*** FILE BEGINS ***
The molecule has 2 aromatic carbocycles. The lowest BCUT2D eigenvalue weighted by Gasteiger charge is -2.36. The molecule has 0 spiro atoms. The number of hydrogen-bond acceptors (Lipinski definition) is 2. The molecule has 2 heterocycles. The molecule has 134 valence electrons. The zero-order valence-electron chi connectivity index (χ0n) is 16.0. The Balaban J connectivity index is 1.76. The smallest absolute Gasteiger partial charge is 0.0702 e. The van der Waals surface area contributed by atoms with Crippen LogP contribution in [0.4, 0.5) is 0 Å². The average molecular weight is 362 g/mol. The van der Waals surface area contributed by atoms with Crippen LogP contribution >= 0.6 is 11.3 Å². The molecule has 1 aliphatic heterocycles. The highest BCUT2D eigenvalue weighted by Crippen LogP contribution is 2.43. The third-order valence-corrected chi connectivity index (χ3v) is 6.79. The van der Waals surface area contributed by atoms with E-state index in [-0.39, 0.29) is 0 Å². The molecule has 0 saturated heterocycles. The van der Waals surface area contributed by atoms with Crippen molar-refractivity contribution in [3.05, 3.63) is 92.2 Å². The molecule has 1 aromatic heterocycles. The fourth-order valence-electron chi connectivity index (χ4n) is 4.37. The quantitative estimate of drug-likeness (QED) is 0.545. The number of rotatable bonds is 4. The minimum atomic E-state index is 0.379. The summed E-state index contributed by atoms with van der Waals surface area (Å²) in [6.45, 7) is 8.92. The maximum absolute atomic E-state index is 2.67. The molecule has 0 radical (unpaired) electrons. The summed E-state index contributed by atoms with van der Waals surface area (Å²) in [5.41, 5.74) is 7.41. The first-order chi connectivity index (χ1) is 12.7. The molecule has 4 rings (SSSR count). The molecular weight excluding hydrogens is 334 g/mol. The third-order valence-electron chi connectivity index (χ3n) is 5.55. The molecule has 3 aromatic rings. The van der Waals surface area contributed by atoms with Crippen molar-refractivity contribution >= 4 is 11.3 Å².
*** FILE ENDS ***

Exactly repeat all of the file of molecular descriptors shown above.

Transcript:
The molecule has 2 aromatic carbocycles. The lowest BCUT2D eigenvalue weighted by Gasteiger charge is -2.36. The molecule has 0 spiro atoms. The number of hydrogen-bond acceptors (Lipinski definition) is 2. The molecule has 2 heterocycles. The molecule has 134 valence electrons. The zero-order valence-electron chi connectivity index (χ0n) is 16.0. The Balaban J connectivity index is 1.76. The smallest absolute Gasteiger partial charge is 0.0702 e. The van der Waals surface area contributed by atoms with Crippen LogP contribution in [0.4, 0.5) is 0 Å². The average molecular weight is 362 g/mol. The van der Waals surface area contributed by atoms with Crippen LogP contribution >= 0.6 is 11.3 Å². The molecule has 1 aliphatic heterocycles. The highest BCUT2D eigenvalue weighted by Crippen LogP contribution is 2.43. The third-order valence-corrected chi connectivity index (χ3v) is 6.79. The van der Waals surface area contributed by atoms with E-state index in [-0.39, 0.29) is 0 Å². The molecule has 0 saturated heterocycles. The van der Waals surface area contributed by atoms with Crippen molar-refractivity contribution in [3.05, 3.63) is 92.2 Å². The molecule has 1 aromatic heterocycles. The fourth-order valence-electron chi connectivity index (χ4n) is 4.37. The quantitative estimate of drug-likeness (QED) is 0.545. The number of rotatable bonds is 4. The minimum atomic E-state index is 0.379. The summed E-state index contributed by atoms with van der Waals surface area (Å²) in [6.45, 7) is 8.92. The maximum absolute atomic E-state index is 2.67. The molecule has 0 radical (unpaired) electrons. The summed E-state index contributed by atoms with van der Waals surface area (Å²) in [5.41, 5.74) is 7.41. The first-order chi connectivity index (χ1) is 12.7. The molecule has 4 rings (SSSR count). The molecular weight excluding hydrogens is 334 g/mol. The third-order valence-electron chi connectivity index (χ3n) is 5.55. The molecule has 3 aromatic rings. The van der Waals surface area contributed by atoms with Crippen molar-refractivity contribution >= 4 is 11.3 Å².